State Senator's Conviction Upheld But Resentencing Ordered By The Court
On August 23, 2011, the U.S. Court of Appeals for the Third Circuit upheld the political corruption conviction of high-profile Pennsylvania State Senator Vincent Fumo, but ordered that he must be resentenced. The Court's ruling is yet another chapter in the eight-year saga of Senator Fumo's investigation and prosecution, which the Court called "one of the largest political scandals in recent state history". During his 30 years in the Pennsylvania Senate, Senator Fumo became one of the most powerful figures in the state. Senator Fumo frequently used publicly paid Senate employees to organize his political fundraisers and mailings, process bills for business accounts and handle various aspects of his personal finances. Senator Fumo's aides acted as his housekeeper, drove him from place to place, managed the refurbishment of his 33-room house, ran his personal errands and even drove his daughter to school. Senator Fumo also founded a non-profit organization known as Citizen's Alliance for Better Neighborhoods, which he used for his personal benefit. On July 14, 2010, a United States District Court Judge sentenced Senator Fumo to 55 months imprisonment, a $411,000.00 fine and $2,340,839.00 in restitution arising from his jury conviction on 137 counts of fraud, tax evasion and obstruction of justice. The sentencing sparked wide-spread criticism because the trial judge departed downward from the applicable federal Sentencing Guidelines in calculating how much time Senator Fumo should spend in prison. The trial judge cited Senator Fumo's charitable service and good works on behalf of the public in imposing a more lenient sentence. The government appealed Senator Fumo's sentence arguing that the trial judge made numerous procedural errors. Senator Fumo also appealed seeking to have his conviction overturned.
The Court of Appeals rejected Senator Fumo's arguments that he was entitled to a new trial based on jury partiality and the trial judge's admission of certain evidence. Regarding Senator Fumo's sentence, however, the Court of Appeals concluded that the trial judge committed several errors in determining the proper sentence. Specifically, the Court of Appeals determined that the calculation of the loss attributable to Senator Fumo's fraud was not $2.5 million dollars but closer to $4 million dollars. Also, the Court found that the trial judge should have enhanced Senator Fumo's Sentencing Guidelines offense level by two levels because he acted on behalf of a charitable organization, and two more levels for using sophisticated means in carrying out his fraud. As a result, the Court of Appeals remanded Senator Fumo's case to the trial judge for resentencing.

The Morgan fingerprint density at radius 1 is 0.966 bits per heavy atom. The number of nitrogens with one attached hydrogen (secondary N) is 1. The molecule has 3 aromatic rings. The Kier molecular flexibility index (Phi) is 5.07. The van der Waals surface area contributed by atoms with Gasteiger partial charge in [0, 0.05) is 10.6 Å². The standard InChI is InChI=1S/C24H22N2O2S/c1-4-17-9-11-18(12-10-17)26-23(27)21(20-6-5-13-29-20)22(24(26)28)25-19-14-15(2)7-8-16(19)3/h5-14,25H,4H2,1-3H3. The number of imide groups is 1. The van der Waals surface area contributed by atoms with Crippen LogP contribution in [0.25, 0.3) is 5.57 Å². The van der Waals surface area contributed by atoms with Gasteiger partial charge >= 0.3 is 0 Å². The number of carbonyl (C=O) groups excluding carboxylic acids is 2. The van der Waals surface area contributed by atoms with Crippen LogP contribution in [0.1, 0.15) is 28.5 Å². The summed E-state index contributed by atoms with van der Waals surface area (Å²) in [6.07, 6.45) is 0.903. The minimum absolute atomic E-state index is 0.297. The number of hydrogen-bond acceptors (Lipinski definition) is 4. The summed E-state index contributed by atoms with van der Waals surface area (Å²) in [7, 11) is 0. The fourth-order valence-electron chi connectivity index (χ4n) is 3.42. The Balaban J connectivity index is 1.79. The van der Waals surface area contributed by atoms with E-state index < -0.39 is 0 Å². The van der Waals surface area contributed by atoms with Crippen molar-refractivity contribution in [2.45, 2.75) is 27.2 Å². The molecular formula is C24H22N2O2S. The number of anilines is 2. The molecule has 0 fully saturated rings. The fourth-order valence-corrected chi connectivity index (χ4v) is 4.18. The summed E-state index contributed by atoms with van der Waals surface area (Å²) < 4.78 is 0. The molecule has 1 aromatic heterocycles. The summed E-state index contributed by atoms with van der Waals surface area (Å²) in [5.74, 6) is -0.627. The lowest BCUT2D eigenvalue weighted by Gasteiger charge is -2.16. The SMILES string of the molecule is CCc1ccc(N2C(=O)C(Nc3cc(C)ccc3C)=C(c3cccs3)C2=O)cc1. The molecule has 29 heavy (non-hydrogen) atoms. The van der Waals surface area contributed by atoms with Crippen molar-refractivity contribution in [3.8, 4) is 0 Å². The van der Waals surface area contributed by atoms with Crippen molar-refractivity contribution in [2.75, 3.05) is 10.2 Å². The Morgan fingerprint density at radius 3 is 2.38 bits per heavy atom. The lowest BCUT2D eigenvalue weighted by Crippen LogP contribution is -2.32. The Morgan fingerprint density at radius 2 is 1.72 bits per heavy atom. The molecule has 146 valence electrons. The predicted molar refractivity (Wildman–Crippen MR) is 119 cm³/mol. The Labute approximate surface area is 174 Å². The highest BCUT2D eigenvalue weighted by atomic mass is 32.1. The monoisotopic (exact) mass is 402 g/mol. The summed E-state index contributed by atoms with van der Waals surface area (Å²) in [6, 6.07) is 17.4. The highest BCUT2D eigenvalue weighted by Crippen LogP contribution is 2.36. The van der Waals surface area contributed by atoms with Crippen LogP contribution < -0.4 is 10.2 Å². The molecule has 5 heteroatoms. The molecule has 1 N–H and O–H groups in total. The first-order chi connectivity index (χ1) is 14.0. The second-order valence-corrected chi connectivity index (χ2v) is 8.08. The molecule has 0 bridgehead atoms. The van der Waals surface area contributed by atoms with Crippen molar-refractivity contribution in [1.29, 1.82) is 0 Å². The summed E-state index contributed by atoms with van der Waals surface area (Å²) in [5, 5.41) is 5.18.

Senator Fumo has already served two years of the sentence originally imposed by the trial judge. Although it is not a foregone conclusion that the judge will now impose a longer sentence for Senator Fumo, the consequences of the Court of Appeals decision could be just that.
Third Circuit Upholds "Judicial Immunity" In Fraud Case
Last week, the U.S. Court of Appeals for the Third Circuit in Philadelphia upheld the decision by the U.S. district court to grant judicial immunity to a defense witness in the largest affirmative-action fraud case in Pennsylvania history. Judicial immunity permits a judge to grant a critical witness immunity on behalf of the defense. Significantly, the Third Circuit Court of Appeals is the only federal appeals court that recognizes this power.
The Court's decision occurred in the context of a case involving an alleged $119 million dollar minority contracting fraud. The indictment, returned in 2008, alleges that between 1992 and 2007, Schuylkill Products, a family business that manufactured concrete beams used for highway bridges and overpasses, used a shell company owned by a Filipino immigrant to comply with the federal requirement that a certain percentage of highway, bridge, and mass transit projects be contracted to small or minority-owned companies. During the trial of Joseph Nagle, the president of Schuylkill Products, his lawyers subpoenaed a co-defendant to testify who had previously pleaded guilty. The co-defendant invoked his Fifth Amendment privilege against self incrimination as he was yet to be sentenced in the case. When the prosecutor refused to grant the co-defendant immunity to testify, Mr. Nagle's lawyers asked the U.S. district court to grant the co-defendant immunity as his testimony was critical. The district court granted the immunity request and compelled the co-defendant to testify. The Court of Appeals ruled that the district court did not abuse its discretion in granting the immunity. The appellate court's ruling is consistent with its earlier ruling in Government of the Virgin Islands v. Smith, 615 F.2d 964 (3d Cir. 1980), and is expected to result in more such immunity requests in the future from criminal defense counsel.